Academic journal article Boston College Law Review

Corporate Personhood: Possibilities for Progressive, Trans-Doctrinal Legal Reform

Academic journal article Boston College Law Review

Corporate Personhood: Possibilities for Progressive, Trans-Doctrinal Legal Reform

Article excerpt


The claim that "corporations are people" has incited fiery debate across the political spectrum. The conservative right brandishes corporate personhood as a victory for the free market whereas the progressive left attacks the notion as an affront to democratic accountability. In a compelling reformulation of this familiar narrative, Kent Greenfield's Corporations Are People Too claims corporate personhood as a progressive objective.1 He takes as his starting point the presumption that corporations should be good for society, and argues that embracing corporate personhood actually advances this agenda.

Greenfield has been a leading voice in progressive corporate law for over two decades.2 Long before critiques of shareholder primacy became mainstream,3 Greenfield was highlighting the failures of American corporate law and advocating for corporate decision making that is stakeholderfocused and that governs in the interests of a corporation's plural encies.4 Once his newest book takes a bold position, claiming the controversial notion of "corporate personhood" from conservatives and championing it for progressives.5 Corporate

personhood properly construed, Greenfield argues, advances progressive goals by limiting certain corporate powers,6 increasing corporate accountability,7 and enabling corporate management to govern in the of interests of all stakeholders.8 He advances a framework for determining which constitutional rights should be granted to corporations that is based on an analysis of the corporation's objectives and an evaluation of the right in question.9 He further elaborates a vision of corporate law reform that incorporates a stakeholder-focused model of corporate governance.10

Greenfield's rejection of shareholder primacy and embrace of stakeholder theory open up new opportunities for orienting corporate governance in line with a progressive agenda. His trailblazing work unpacks constitutional and corporate law questions and offers answers to them. A fully developed legal regime that realizes the possibilities of progressive corporate personhood, however, will require reforms that extend to other legal areas. Part I of this symposium response begins by examining how Greenfield has defined and defended personhood in constitutional law and in corporate law.11 Part II extends his pragmatic approach to corporate personhood beyond these two legal domains and considers its implications for securities law and tort law as additional examples for developing a progressive legal account of corporate personhood.12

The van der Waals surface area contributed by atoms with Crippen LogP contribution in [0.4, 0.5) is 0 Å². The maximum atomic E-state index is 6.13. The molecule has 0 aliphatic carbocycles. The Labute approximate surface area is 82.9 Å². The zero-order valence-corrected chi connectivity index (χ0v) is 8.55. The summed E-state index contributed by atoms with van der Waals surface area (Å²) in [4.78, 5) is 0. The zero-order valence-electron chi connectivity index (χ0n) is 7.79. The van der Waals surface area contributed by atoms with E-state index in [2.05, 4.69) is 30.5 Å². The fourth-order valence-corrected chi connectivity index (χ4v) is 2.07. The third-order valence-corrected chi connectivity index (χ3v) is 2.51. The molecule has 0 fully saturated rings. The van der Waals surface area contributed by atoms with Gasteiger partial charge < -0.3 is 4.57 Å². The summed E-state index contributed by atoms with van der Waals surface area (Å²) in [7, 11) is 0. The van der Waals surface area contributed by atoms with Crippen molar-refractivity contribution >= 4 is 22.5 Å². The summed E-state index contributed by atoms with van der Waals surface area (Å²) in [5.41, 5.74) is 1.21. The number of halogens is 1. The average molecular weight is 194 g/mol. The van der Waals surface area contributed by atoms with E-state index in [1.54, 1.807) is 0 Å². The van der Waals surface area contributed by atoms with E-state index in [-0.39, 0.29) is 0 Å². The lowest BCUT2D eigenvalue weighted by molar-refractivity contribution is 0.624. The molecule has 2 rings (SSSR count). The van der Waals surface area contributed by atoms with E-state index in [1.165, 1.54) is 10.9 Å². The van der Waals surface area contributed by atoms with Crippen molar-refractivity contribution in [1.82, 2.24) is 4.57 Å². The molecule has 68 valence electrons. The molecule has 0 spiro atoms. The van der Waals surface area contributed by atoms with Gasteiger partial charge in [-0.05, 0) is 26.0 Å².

I. Defending the Corporate "Person" in Constitutional and Corporate law

In Corporations Are People Too, Kent Greenfield deploys the notion of personhood to signify different, yet complementary, interpretations of the corporate entity.13 His elaboration of personhood in the corporate context is pragmatic, focusing on the functions and objectives of the corporation rather than beginning with a historical or philosophical genealogy of personhood. When discussing corporate personhood in constitutional law, Greenfield advances three key features of corporate persons: 1) they are legally separate entities who "can sue, be sued, enter into contracts, own property, buy stuff, and sell stuff," 2) they are "made up of people," and 3) they are "holders of constitutional rights."14 Personhood makes corporations more accountable to the public by preventing shareholders from attributing their religious beliefs to the companies they own,15 providing a limit on government power and granting corporations standing to assert their due process rights when those rights are relevant to their economic purpose,16 and providing the public a "deep pocket to sue" when harmed.17 Greenfield's framework for determining the limits of corporate personhood in constitutional law derives from the premise that "corporations should receive the rights necessarily incidental to serving [their] economic purpose and should not receive those that are not germane to that purpose. …

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